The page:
Acer opalus

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Acer opalus Mill.

Aceraceae

Life form: tree

Exposure: sun   6

Moisture: dry bis Moisture: moderately moist

Soil: sandy loam - Soil: gritty loam

Arrangement: opposite
Leaves: decidious

Shape: palmately lobed

Division: simple

    

Shape: five-stellate
Fruit: schizocarp

3A / f8da21 

Inflorescence: umbel

Petals: not specified
Habit: pendant

Canopy: rounded to broadly spreading

Taxonomy

Divisio:
Magnoliophyta
Subdivisio:
Magnoliophytina
Classis:
Rosopsida
Subclassis:
Rosidae
Superordo:
Rutanae
Ordo:
Sapindales

Acer opalus is a tree.

Naming

Acer opalus was described by Philip Miller in 1768. The name is considered as validly published.

Taxonomy

Acer opalus is a species in the genus Acer which contains approximately 230 to 296 species and belongs to the family of the Aceraceae (Maple Family). The type species of the genus is Acer pseudoplatanus.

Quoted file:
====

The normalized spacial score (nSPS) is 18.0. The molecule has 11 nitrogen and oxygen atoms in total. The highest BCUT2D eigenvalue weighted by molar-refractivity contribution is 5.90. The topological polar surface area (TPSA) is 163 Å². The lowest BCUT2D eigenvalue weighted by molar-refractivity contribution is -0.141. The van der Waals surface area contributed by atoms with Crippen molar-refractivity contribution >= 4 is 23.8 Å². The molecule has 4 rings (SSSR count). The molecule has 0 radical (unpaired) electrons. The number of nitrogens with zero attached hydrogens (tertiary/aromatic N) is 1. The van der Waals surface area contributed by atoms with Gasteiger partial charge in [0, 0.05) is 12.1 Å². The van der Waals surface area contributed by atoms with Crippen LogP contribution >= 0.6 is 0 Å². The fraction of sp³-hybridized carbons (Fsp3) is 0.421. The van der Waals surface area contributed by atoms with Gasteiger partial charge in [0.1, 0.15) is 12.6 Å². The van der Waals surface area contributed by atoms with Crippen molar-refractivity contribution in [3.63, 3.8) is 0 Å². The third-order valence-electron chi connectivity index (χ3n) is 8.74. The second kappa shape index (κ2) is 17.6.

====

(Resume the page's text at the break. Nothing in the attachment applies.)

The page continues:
Characteristics

Acer opalus - habitus

Growth

The trees have a rounded to broadly spreading canopy and reach heights of 12 to 15 metres. The plants reach a width of 5 to 10 metres.

Wood and Bark

The bark is brown.

Leaves

Acer opalus is deciduous. The green, simple leaves are opposite. They are palmately lobed, petiolate and have palmate venation. They turn an attractive yellow in autumn.

Flowers and Fruits

Acer opalus produces umbels of pendant, yellow five-stellate flowers from April to May.

The trees produce schizocarps.

Root System

Distribution

Acer opalus is native to France, Central Europe, the Iberian Peninsula and the Apennine Peninsula.

Cultivation

The trees prefer a sunny situation on dry to moderately moist soil. The substrate should be sandy-loamy or gritty-loamy soil with a pH between 8 and 10. They tolerate temperatures down to -23°C (USDA zone 6).

Uses

Maintenance and Propagation

Cultivars

Pests and Diseases

Literature

  • Walter Erhardt, Erich Götz, Nils Bödeker, Siegmund Seybold: Der große Zander. Eugen Ulmer KG, Stuttgart 2008, ISBN 978-3-8001-5406-7. (Ger.)
  • Christoper Brickell (Editor-in-chief): RHS A-Z Encyclopedia of Garden Plants. Third edition. Dorling Kindersley, London 2003, ISBN 0-7513-3738-2.

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